Necessity now took over entirely. New military blunders and new leaks had to occur. Six months later, just as a new war minister was preparing to have the Dreyfusard leadership put on trial for conspiracy against the security of the state, an overzealous subordinate in the general staff, plowing through the Dreyfus file, uncovered Henry’s forgery that would not stand up under close scrutiny. There was no hope of secrecy.
Col. Henry duly “confessed” his crime to Boisdeffre and was put under arrest. The next morning he was found in his cell with his throat cut, apparently a suicide, an accomplice who was beyond embarrasing his principals. Boisdeffre resigned. So did his minister, Godefroy Cavaignac. Picquart was released. Esterhazy decamped.
The Drefusard campaign for a new trial was now irresistible. Charles Maurras, at the time a relatively obscure young Provencal poet and right-wing intellectual, helped to save the anti-Dreyfusards from a total rout. Henry, he wrote in the Royalist Gazette de France, was not a criminal but a martyr. What he had committed was a “patriotic forgery.” His innocent blood was on the hands of the infamous “Jewish Syndicate.”
The doctrine of Henry’s martyrdom and of the patriotic forgery, as the German historian Ernst Nolte has written, into the “vital lie” of Maurras’s whole existence- and of many other French existences. It was one of the mythological wellsprings of French proto- or crypto-fascism, whose chief theoretician he became. Eventually, nearly fifty years later, it gained the French superpatriot a life sentence for wartime collaboration with his country’s enemies. Immediately, however, it catapulted him to fame and put new heart into the demoralized anti-Dreyfusards.
Drumont launched a public subscription on behalf of Henry’s widow. Even such respectable nationalist intellectuals as Maurice Barres and the young Paul Valery contributed. Its the dynamic of inversion of values under the impact of mob emotion. This occurred during the McCarthy craze in the United States when the general of the army George C. Marshall, the embodiment of military honor and disinterested patriotism in his generation, appeared a suspect figure to a great number of deluded American superpatriots. ( to be continued)…
(see link at end)…Because of his always cold and correct demeanor, and in part because the regime of silence that was imposed on him at Devil’s Island left him for the rest of his life with a rasping voice, the idea has been spread that Dreyfus was an essentially mediocre, if gallant, man. The image is far from the truth; awkward and uncharismatic he may have been, but Dreyfus was what we now call deep, a serious and cultivated soul. In captivity, shackled to his bed at night, he saved his sanity by reading: he read Tolstoy, Nietzsche, the French classics, and made intelligent notes on them. More than anything, he read Shakespeare. He worked his way through all the great tragedies—eventually and laboriously teaching himself to read them in the original—and found in those stories a sense of life and a language adequate to his own condition. He copied out Othello’s lines on honor, and sent them to his wife, Lucie.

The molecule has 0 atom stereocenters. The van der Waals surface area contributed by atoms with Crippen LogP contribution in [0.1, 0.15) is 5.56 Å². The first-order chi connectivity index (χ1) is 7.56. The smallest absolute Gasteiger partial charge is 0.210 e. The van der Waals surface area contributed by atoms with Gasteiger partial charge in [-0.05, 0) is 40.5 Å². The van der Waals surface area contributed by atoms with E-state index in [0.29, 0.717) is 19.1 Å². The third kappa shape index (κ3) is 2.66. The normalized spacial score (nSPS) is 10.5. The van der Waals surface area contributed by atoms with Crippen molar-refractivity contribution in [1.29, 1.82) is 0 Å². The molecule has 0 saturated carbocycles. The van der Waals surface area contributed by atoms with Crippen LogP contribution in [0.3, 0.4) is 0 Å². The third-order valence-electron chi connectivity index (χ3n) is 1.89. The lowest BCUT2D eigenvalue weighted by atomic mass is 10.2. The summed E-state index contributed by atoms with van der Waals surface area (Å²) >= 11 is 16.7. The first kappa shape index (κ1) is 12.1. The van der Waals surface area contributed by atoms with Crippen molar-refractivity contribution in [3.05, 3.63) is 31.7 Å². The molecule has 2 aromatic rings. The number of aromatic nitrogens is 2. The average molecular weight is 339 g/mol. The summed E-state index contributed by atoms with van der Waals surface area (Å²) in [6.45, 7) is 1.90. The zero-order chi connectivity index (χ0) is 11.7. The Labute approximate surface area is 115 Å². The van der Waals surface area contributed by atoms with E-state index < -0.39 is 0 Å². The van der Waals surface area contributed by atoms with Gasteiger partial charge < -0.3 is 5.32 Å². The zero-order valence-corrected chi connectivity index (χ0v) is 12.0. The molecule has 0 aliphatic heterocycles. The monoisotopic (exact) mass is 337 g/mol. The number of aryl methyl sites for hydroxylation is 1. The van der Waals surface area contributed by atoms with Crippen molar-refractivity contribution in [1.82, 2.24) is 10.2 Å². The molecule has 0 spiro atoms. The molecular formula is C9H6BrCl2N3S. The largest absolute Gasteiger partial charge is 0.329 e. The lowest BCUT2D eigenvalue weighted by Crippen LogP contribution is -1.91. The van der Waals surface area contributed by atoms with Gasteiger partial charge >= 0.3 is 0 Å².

He was, as far as he knew, utterly alone and friendless. In truth, he had one supreme ally at home—his brother Mathieu, who had stayed in the family textile business, and was Alfred’s main support. Mathieu worked brilliantly and tirelessly for his martyred brother. Pretty much everyone in authority had an uneasy sense that Dreyfus had been railroaded, and many who had no particular liking for Jews still felt that anti-Semitism was something worse than false; they thought it was vulgar. Early on, Mathieu made a key ally of Auguste Scheurer-Kestner, the vice-president of the French Senate, who
ngly intimated that he knew that Mathieu’s brother was innocent but could not say why. (The reason for his confidence came out later: in an incident that one would think possible only in the Internet age, one of Esterhazy’s stockbrokers had seen the bordereau reproduced in a newspaper, and at once recognized the handwriting of his ne’er-do-well client.)
Mathieu displayed a kind of genius in seeing that the case for justice was more persuasive than the case for vengeance—that it was necessary to take the position that an injustice had been done by error, rather than that an evil had been done on purpose. The barrier to his brother’s vindication, he grasped, was less anti-Semitism than the perceived assault on the honor of the Army.